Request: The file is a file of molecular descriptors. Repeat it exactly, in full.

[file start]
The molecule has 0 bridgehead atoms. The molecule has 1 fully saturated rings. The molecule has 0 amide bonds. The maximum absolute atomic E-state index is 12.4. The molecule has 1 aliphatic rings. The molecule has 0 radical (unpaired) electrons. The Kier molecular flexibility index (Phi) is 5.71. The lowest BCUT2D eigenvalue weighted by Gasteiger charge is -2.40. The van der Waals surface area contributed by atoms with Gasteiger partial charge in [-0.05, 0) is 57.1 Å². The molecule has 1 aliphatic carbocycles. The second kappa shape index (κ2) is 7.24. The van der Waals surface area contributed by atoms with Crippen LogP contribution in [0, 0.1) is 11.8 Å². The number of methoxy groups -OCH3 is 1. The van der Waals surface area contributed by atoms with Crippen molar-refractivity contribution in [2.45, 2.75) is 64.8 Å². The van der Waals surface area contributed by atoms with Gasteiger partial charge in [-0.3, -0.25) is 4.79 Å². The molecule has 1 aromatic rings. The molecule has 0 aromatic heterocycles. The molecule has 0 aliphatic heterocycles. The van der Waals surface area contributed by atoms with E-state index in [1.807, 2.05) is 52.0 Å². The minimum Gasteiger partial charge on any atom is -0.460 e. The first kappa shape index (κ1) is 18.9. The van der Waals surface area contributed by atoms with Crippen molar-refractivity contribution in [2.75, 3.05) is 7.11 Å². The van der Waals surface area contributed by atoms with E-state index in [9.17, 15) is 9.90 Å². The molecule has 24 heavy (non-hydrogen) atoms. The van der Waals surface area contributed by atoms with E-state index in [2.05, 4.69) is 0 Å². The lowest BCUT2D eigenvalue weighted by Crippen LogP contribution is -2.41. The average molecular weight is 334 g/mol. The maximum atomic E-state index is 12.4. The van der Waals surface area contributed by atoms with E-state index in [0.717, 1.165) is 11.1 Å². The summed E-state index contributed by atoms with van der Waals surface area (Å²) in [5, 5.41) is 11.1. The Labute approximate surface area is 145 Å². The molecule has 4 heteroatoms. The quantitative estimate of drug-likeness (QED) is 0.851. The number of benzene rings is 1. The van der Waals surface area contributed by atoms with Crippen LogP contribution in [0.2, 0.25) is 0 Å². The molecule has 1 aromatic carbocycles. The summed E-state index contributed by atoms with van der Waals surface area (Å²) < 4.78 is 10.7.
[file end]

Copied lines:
The molecule has 0 bridgehead atoms. The molecule has 1 fully saturated rings. The molecule has 0 amide bonds. The maximum absolute atomic E-state index is 12.4. The molecule has 1 aliphatic rings. The molecule has 0 radical (unpaired) electrons. The Kier molecular flexibility index (Phi) is 5.71. The lowest BCUT2D eigenvalue weighted by Gasteiger charge is -2.40. The van der Waals surface area contributed by atoms with Gasteiger partial charge in [-0.05, 0) is 57.1 Å². The molecule has 1 aliphatic carbocycles. The second kappa shape index (κ2) is 7.24. The van der Waals surface area contributed by atoms with Crippen LogP contribution in [0, 0.1) is 11.8 Å². The number of methoxy groups -OCH3 is 1. The van der Waals surface area contributed by atoms with Crippen molar-refractivity contribution in [2.45, 2.75) is 64.8 Å². The van der Waals surface area contributed by atoms with Gasteiger partial charge in [-0.3, -0.25) is 4.79 Å². The molecule has 1 aromatic rings. The molecule has 0 aromatic heterocycles. The molecule has 0 aliphatic heterocycles. The van der Waals surface area contributed by atoms with E-state index in [1.807, 2.05) is 52.0 Å². The minimum Gasteiger partial charge on any atom is -0.460 e. The first kappa shape index (κ1) is 18.9. The van der Waals surface area contributed by atoms with Crippen molar-refractivity contribution in [2.75, 3.05) is 7.11 Å². The van der Waals surface area contributed by atoms with E-state index in [9.17, 15) is 9.90 Å². The molecule has 24 heavy (non-hydrogen) atoms. The van der Waals surface area contributed by atoms with E-state index in [2.05, 4.69) is 0 Å². The lowest BCUT2D eigenvalue weighted by Crippen LogP contribution is -2.41. The average molecular weight is 334 g/mol. The maximum atomic E-state index is 12.4. The van der Waals surface area contributed by atoms with E-state index in [0.717, 1.165) is 11.1 Å². The summed E-state index contributed by atoms with van der Waals surface area (Å²) in [5, 5.41) is 11.1. The Labute approximate surface area is 145 Å². The molecule has 4 heteroatoms. The quantitative estimate of drug-likeness (QED) is 0.851. The number of benzene rings is 1. The van der Waals surface area contributed by atoms with Crippen LogP contribution in [0.2, 0.25) is 0 Å². The molecule has 1 aromatic carbocycles. The summed E-state index contributed by atoms with van der Waals surface area (Å²) < 4.78 is 10.7.